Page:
A ruling by a Hennepin County judge has put the status of a downtown Minneapolis park near U.S. Bank Stadium into limbo.
On Dec. 31, Judge Bruce Peterson ruled the city violated its charter by entering into a lease agreement with the Minneapolis Park and Recreation Board to operate the Commons park, a decision that makes it unclear who will manage the space going forward.
The ruling came as no surprise to pro se plaintiffs Paul Ostrow and John Hayden, who sued the city on the grounds it cannot operate a park and that the use agreement is unfairly weighted in the Vikings favor. “In our view the law on this has always been very clear,” Ostrow, a former City Council member, said.
The city attorney’s office has already stated it intends to appeal.
“With due respect for the bench, we believe that the court got it wrong in this case,” City Attorney Susan Segal said in a statement.
The Park Board, which typically operates all parks in Minneapolis but has leased this space back to the city, said it will join in that appeal.
“The Minneapolis Park and Recreation Board is responsible for managing parks within the city and that is exactly what the Board did by entering into an agreement with the city for the Downtown Commons,” the MPRB said in a statement to the Southwest Journal. “We believe our agreement with the city is lawful; we disagree with the judge’s ruling and we will be working with our partners at the city on our next steps.”
In his ruling, Peterson wrote the charter prevents the City Council from doing what the MPRB is charged with doing, operating and maintaining parks and that the city is contracted in this case to operate and manage the Commons.
“Neither in its brief nor at the hearing on this matter did the city provide any explanation for this stark inconsistency,” Peterson wrote.
Ostrow and Hayden say any appeal of the decision would be frivolous, and that they hope the Park Board will seize the opportunity to create a new use agreement for the site with the Vikings and the Minnesota Sports Facilities Authority that will allow them to put revenue generating restaurants on the grounds and hold more events in the space to make the park an asset to the MPRB. They say that because the current use agreement was not negotiated directly with the Park Board, it would likely be thrown out in court.
“I don’t think there’s any way the Vikings can compel the Park Board to follow the terms of that use agreement,” Ostrow said.
The Commons has been a source of debate among the city and Park Board since U.S. Bank Stadium was approved by the state legislature in 2012. In 2013, Ryan Companies entered into a use agreement for the Commons with the Minnesota Sports Facilities Authority that allowed the MSFA and Vikings to use the space for game days and other events and created an understanding that Ryan Companies would later turn the space over to the city or its “designee”. In 2014, the Park Board adopted a resolution declaring the Commons was did not “truly qualify as a public park”.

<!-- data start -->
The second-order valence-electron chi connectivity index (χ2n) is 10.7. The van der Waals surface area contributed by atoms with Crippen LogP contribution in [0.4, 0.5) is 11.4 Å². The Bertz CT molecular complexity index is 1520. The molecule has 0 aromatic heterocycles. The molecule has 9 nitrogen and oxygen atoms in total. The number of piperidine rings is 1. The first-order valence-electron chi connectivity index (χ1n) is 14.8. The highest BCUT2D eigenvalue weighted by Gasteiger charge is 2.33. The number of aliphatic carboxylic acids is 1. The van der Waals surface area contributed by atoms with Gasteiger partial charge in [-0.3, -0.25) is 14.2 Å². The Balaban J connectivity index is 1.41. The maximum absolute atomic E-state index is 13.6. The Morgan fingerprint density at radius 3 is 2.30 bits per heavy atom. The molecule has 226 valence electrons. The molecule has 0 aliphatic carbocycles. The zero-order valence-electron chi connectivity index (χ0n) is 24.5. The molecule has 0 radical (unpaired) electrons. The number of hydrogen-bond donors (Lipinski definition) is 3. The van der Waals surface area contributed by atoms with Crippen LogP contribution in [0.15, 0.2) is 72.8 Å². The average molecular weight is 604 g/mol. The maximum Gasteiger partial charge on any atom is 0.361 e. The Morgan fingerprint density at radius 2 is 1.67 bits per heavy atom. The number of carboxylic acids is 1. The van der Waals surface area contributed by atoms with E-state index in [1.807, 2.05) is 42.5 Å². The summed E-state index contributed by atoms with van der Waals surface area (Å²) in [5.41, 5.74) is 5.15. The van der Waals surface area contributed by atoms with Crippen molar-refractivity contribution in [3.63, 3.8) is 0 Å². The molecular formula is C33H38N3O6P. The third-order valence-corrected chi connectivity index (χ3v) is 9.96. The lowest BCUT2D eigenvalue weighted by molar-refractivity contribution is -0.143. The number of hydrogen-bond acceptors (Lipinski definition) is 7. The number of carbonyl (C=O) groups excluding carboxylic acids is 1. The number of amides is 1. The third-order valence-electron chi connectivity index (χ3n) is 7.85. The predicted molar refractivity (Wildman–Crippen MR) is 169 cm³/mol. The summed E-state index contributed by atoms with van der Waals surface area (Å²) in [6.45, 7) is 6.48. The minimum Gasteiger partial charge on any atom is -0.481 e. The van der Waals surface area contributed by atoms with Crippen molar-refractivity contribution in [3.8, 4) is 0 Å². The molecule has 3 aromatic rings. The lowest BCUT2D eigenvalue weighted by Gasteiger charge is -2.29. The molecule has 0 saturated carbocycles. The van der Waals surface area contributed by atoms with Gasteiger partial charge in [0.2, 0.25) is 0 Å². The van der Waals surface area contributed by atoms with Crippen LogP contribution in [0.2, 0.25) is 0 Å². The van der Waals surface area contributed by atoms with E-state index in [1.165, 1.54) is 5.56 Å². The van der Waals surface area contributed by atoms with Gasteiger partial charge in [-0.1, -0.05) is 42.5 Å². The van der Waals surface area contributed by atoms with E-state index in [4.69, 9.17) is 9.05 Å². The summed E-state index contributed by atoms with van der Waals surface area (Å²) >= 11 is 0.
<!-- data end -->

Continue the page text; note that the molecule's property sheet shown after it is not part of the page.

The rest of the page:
In 2017, the city conveyed the Commons to the Park Board. The same day, the Park Board leased it back to the city, which runs the park via the nonprofit Green Minneapolis. Funding for the park is gathered from Green Minneapolis, Ryan Companies, the Vikings, parking ramp revenue, and, in 2018, the city contributed $750,000 of downtown asset funds to the Commons. The Park Board has approved the use of park dedication fees in the area to be spent on improvements at the Commons.
“This is the most convoluted arrangement, and it reeks,” Hayden, a former City Council candidate, said.
Hayden said they hope there are no more appeals in the case, and the park commissioners and City Council members will take it upon themselves to hold votes on the Commons instead of letting their respective legal representatives keep fighting the case.
“We need the Park Board now to step up for the people’s interest,” Hayden said.
The city has argued that the Commons does serve the public interest, and that other than a half block of space that was used for security during the Super Bowl, was open to the public for all of 2018. The city said the Commons brought in more than $14 million in property taxes in 2018.
Park Board President Brad Bourn said that while he voted against the agreement, he believes the Park Board is within its rights to lease the space back to the city for management and that he’ll be advising the board to follow the city’s lead as legal proceedings move forward. He said the MPRB was always interested in the Commons but lacked the ability to recapture revenue on the space. While he feels the lawsuit is well intentioned, Bourn said it’s important to separate the issue from feelings about the Vikings or publicly funded stadiums and that no matter who runs the space, covenants on the land will require it be designated for the Vikings to use on and around game days.
He said commissioners will be updated on the situation during a strategy session on Jan. 16.
“The city is our partner and we are going to work with our partners, but there’s nobody in the country better equipped to manage public green space than the MPRB,” he said.
A court trial is scheduled in the case for May 13.